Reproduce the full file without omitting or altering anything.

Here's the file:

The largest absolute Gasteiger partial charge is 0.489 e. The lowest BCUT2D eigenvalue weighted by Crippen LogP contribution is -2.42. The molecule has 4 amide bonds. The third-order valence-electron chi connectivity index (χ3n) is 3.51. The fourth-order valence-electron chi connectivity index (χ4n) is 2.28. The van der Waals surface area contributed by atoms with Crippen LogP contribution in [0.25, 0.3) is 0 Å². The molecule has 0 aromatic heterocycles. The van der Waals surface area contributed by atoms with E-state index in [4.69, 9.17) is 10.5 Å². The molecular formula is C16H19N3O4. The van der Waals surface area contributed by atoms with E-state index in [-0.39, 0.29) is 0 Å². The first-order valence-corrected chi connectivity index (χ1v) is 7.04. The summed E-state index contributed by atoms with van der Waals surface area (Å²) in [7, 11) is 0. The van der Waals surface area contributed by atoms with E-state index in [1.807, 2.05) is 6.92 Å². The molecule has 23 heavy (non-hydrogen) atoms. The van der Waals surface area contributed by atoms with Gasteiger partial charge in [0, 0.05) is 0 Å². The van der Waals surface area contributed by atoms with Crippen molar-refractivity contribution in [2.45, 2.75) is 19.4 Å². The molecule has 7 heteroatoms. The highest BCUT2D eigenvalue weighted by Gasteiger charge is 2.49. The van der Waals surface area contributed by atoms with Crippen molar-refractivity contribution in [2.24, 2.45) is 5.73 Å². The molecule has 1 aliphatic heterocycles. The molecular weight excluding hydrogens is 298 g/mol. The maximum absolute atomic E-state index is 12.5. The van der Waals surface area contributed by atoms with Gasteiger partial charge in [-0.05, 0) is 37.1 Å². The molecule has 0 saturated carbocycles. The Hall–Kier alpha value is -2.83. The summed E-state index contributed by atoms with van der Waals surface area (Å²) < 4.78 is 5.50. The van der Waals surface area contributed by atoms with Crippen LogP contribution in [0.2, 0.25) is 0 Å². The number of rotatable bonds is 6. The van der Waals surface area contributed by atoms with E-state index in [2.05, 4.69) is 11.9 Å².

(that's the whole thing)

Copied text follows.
The largest absolute Gasteiger partial charge is 0.489 e. The lowest BCUT2D eigenvalue weighted by Crippen LogP contribution is -2.42. The molecule has 4 amide bonds. The third-order valence-electron chi connectivity index (χ3n) is 3.51. The fourth-order valence-electron chi connectivity index (χ4n) is 2.28. The van der Waals surface area contributed by atoms with Crippen LogP contribution in [0.25, 0.3) is 0 Å². The molecule has 0 aromatic heterocycles. The van der Waals surface area contributed by atoms with E-state index in [4.69, 9.17) is 10.5 Å². The molecular formula is C16H19N3O4. The van der Waals surface area contributed by atoms with E-state index in [-0.39, 0.29) is 0 Å². The first-order valence-corrected chi connectivity index (χ1v) is 7.04. The summed E-state index contributed by atoms with van der Waals surface area (Å²) in [7, 11) is 0. The van der Waals surface area contributed by atoms with E-state index in [1.807, 2.05) is 6.92 Å². The molecule has 23 heavy (non-hydrogen) atoms. The van der Waals surface area contributed by atoms with Gasteiger partial charge in [0, 0.05) is 0 Å². The van der Waals surface area contributed by atoms with Crippen molar-refractivity contribution in [2.45, 2.75) is 19.4 Å². The molecule has 7 heteroatoms. The highest BCUT2D eigenvalue weighted by Gasteiger charge is 2.49. The van der Waals surface area contributed by atoms with Crippen molar-refractivity contribution in [2.24, 2.45) is 5.73 Å². The molecule has 1 aliphatic heterocycles. The molecular weight excluding hydrogens is 298 g/mol. The maximum absolute atomic E-state index is 12.5. The van der Waals surface area contributed by atoms with Gasteiger partial charge in [-0.05, 0) is 37.1 Å². The molecule has 0 saturated carbocycles. The Hall–Kier alpha value is -2.83. The summed E-state index contributed by atoms with van der Waals surface area (Å²) < 4.78 is 5.50. The van der Waals surface area contributed by atoms with Crippen LogP contribution in [0.2, 0.25) is 0 Å². The number of rotatable bonds is 6. The van der Waals surface area contributed by atoms with E-state index in [2.05, 4.69) is 11.9 Å².